My experience of studying English Literature at BCU

We caught up with final year student, Joshua Morgan, to hear all about his time at the School of English, including how he came to settle on his course plus his advice for anyone considering taking a similar path.

Why did you choose to study English Literature at BCU?

Having enjoyed English Literature at A Level, I knew I wanted to explore it further at a higher level. I knew early on in my search for the right university that I didn’t want to move away from home. So, after managing to narrow my choice down to several universities, I began comparing what each course consisted of. The course that BCU offered looked varied and the most interesting, with there being plenty of opportunities to tailor the course to suit my interests. Unlike other universities, the modules at BCU seemed more progressive and unafraid to challenge traditional methods of teaching. This, combined with easy access to the city campus via good transport links, BCU seemed like the perfect place to study.

What did you enjoy about your modules in year one?

In the first few weeks I was at university, I was unsure about taking the Foundations of Language and the Foundations of Creative Writing modules as I had come to university to study English Literature as this was my passion. However, I quickly began to realise that having been trapped in the confines of a curriculum for the majority of my educational life, I had never really had the opportunity to explore the things that truly interested me and didn’t have the means of finding new interests. I felt like taking these modules prepared me for the rest of my university life through giving me valuable transferable skills and additionally, the creative writing module inspired new interests which I have continued to explore right up until third year that I perhaps wouldn’t have pursued without taking these first-year modules.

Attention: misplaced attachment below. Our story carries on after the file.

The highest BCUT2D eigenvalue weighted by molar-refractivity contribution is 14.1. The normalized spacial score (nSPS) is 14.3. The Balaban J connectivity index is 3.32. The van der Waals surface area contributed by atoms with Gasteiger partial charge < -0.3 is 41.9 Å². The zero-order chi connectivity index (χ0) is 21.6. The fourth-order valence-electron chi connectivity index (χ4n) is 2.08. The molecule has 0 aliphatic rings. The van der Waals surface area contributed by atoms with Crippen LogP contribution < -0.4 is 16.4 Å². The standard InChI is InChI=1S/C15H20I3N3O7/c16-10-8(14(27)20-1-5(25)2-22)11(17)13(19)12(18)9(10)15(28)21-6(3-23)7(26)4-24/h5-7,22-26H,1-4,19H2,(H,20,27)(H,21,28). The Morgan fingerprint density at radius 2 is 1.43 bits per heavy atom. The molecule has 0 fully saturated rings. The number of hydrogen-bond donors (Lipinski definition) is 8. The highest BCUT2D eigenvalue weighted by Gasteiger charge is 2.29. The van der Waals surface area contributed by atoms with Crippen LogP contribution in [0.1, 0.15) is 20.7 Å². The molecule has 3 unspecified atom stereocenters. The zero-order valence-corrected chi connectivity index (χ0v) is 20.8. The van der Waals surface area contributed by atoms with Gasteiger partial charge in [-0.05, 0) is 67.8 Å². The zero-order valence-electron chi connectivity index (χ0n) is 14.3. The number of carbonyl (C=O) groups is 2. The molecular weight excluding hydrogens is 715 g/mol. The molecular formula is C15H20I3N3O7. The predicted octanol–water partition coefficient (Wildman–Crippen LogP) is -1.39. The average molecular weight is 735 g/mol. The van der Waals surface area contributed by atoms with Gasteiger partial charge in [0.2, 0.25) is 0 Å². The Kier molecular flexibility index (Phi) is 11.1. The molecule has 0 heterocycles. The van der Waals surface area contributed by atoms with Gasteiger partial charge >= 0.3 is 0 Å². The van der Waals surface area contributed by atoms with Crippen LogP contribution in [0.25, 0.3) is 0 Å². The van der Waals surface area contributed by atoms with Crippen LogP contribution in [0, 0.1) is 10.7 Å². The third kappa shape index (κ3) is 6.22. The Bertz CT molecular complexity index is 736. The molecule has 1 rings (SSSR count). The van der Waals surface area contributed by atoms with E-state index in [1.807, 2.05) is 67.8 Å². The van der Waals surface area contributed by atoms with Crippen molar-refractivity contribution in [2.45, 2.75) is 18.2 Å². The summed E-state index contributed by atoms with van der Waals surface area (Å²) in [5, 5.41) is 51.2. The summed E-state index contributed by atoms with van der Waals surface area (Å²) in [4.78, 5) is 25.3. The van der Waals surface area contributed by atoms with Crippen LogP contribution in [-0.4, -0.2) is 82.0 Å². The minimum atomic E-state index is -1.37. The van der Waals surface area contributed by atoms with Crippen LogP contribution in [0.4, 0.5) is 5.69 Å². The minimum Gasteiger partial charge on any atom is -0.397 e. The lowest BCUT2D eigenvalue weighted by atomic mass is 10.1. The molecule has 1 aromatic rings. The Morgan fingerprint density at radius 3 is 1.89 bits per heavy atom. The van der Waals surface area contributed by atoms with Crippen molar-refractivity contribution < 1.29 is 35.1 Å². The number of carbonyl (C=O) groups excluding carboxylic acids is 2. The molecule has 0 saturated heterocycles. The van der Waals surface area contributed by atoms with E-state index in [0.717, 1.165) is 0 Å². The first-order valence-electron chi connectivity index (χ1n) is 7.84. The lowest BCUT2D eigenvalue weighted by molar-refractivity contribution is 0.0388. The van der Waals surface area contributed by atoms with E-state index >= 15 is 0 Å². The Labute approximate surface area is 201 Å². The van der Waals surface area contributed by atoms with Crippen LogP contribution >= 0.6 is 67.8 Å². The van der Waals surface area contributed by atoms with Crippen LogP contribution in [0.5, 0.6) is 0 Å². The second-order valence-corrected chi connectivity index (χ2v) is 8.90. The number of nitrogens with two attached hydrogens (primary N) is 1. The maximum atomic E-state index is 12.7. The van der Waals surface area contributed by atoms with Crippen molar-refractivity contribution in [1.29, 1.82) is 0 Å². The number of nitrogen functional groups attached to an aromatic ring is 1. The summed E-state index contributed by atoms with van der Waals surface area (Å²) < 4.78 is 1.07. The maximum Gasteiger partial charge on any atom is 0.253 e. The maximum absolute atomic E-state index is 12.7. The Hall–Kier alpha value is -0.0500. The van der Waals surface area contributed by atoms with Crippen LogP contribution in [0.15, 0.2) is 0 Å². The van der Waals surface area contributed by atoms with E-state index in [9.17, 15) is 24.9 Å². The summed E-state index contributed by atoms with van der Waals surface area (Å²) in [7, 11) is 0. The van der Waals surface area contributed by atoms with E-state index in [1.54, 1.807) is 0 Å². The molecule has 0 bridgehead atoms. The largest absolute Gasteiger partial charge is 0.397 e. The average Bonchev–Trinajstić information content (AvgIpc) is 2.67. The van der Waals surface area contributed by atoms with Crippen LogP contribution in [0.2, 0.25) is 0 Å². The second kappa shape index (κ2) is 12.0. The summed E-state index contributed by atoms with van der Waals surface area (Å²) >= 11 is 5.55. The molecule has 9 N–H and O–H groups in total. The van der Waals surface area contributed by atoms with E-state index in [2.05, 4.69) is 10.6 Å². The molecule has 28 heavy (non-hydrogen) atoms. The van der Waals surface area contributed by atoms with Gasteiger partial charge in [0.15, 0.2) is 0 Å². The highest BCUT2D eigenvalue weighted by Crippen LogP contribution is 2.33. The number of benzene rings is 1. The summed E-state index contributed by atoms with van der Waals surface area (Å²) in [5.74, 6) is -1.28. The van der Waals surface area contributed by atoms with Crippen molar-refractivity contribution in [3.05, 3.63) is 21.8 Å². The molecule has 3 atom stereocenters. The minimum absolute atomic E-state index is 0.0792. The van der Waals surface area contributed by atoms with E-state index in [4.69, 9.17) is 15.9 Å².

What are the key things you’ve learned on your course?

While studying English Literature at BCU I have amassed a wide range of skills that I know will help with future employment. The skills I had learnt during A Levels such as analytical and research skills have been greatly expanded upon during my time at BCU. I think one of the key things the English Literature course has taught me is to work independently and the course itself is designed in a way that as you progress through each module, the tasks gradually become more and more independent that you don’t even really notice. So when it comes to doing your third year Major Project, the task doesn’t seem too daunting - but there are always lecturers available when you inevitably get stuck!

What do you plan to do after you graduate and how has your degree prepared you for this?

Personally, I’m not too sure. It isn’t that I don’t know what I want to do but rather there is too much choice! The university has a good deal of services available to help with planning for graduate life such as the Careers+ team as well as the weekly emails on graduate jobs and opportunities. I feel that BCU has given me the confidence and abilities to pursue whatever I want to do and so it is just a matter of deciding what interests me the most!

What advice would you give to a new student joining the English Literature course?

Be organised and get a head on the reading are the obvious pieces of advice but I think the most important piece of advice is to recognise and actually appreciate your achievements. Sometimes you can get caught up in the routine of working towards submitting a piece of work then moving onto the next submission and forgetting that with each piece you submit, you are improving and gaining new skills. It's important to stop and reflect on your improvements and I have found through doing this you can often find the motivation you need to help work towards assessment deadlines.

Similarly, the cliché that gets bandied about that these three years at uni will go by so fast seems difficult to believe in first year but then before you know it, you’re in third year. The best piece of advice is simply to truly make the most of your uni experience. Don’t be afraid to take risks and push yourself to try new things as you might not get the chance to do so later in life.

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